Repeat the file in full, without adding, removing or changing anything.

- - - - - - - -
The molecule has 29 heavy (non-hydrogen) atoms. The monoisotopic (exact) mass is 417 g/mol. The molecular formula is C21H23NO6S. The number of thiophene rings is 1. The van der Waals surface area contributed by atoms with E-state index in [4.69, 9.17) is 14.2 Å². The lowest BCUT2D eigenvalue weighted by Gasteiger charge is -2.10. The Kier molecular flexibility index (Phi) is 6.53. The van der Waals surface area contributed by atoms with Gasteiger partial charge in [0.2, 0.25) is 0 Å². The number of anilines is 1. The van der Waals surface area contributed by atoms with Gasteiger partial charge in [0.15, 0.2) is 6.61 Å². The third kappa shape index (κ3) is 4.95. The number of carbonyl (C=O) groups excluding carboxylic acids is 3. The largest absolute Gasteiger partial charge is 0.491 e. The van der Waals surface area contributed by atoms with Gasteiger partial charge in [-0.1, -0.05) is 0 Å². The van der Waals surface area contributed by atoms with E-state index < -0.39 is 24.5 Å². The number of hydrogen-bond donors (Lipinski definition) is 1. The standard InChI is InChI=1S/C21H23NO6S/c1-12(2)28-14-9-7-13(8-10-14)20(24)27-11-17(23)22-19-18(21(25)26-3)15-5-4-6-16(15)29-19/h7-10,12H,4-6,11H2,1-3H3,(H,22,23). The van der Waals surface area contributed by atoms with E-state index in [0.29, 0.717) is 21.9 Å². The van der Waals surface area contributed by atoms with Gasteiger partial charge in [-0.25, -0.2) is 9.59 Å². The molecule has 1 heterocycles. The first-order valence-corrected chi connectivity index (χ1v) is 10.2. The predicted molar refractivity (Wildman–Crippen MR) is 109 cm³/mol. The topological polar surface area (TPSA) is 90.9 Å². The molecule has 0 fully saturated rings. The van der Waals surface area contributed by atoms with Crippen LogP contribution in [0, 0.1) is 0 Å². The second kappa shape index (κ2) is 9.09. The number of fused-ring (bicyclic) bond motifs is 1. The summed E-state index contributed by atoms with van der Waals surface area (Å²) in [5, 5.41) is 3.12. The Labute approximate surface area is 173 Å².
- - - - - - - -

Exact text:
The molecule has 29 heavy (non-hydrogen) atoms. The monoisotopic (exact) mass is 417 g/mol. The molecular formula is C21H23NO6S. The number of thiophene rings is 1. The van der Waals surface area contributed by atoms with E-state index in [4.69, 9.17) is 14.2 Å². The lowest BCUT2D eigenvalue weighted by Gasteiger charge is -2.10. The Kier molecular flexibility index (Phi) is 6.53. The van der Waals surface area contributed by atoms with Gasteiger partial charge in [0.2, 0.25) is 0 Å². The number of anilines is 1. The van der Waals surface area contributed by atoms with Gasteiger partial charge in [0.15, 0.2) is 6.61 Å². The third kappa shape index (κ3) is 4.95. The number of carbonyl (C=O) groups excluding carboxylic acids is 3. The largest absolute Gasteiger partial charge is 0.491 e. The van der Waals surface area contributed by atoms with Gasteiger partial charge in [-0.1, -0.05) is 0 Å². The van der Waals surface area contributed by atoms with E-state index < -0.39 is 24.5 Å². The number of hydrogen-bond donors (Lipinski definition) is 1. The standard InChI is InChI=1S/C21H23NO6S/c1-12(2)28-14-9-7-13(8-10-14)20(24)27-11-17(23)22-19-18(21(25)26-3)15-5-4-6-16(15)29-19/h7-10,12H,4-6,11H2,1-3H3,(H,22,23). The van der Waals surface area contributed by atoms with E-state index in [0.29, 0.717) is 21.9 Å². The van der Waals surface area contributed by atoms with Gasteiger partial charge in [-0.25, -0.2) is 9.59 Å². The molecule has 1 heterocycles. The first-order valence-corrected chi connectivity index (χ1v) is 10.2. The predicted molar refractivity (Wildman–Crippen MR) is 109 cm³/mol. The topological polar surface area (TPSA) is 90.9 Å². The molecule has 0 fully saturated rings. The van der Waals surface area contributed by atoms with Crippen LogP contribution in [0, 0.1) is 0 Å². The second kappa shape index (κ2) is 9.09. The number of fused-ring (bicyclic) bond motifs is 1. The summed E-state index contributed by atoms with van der Waals surface area (Å²) in [5, 5.41) is 3.12. The Labute approximate surface area is 173 Å².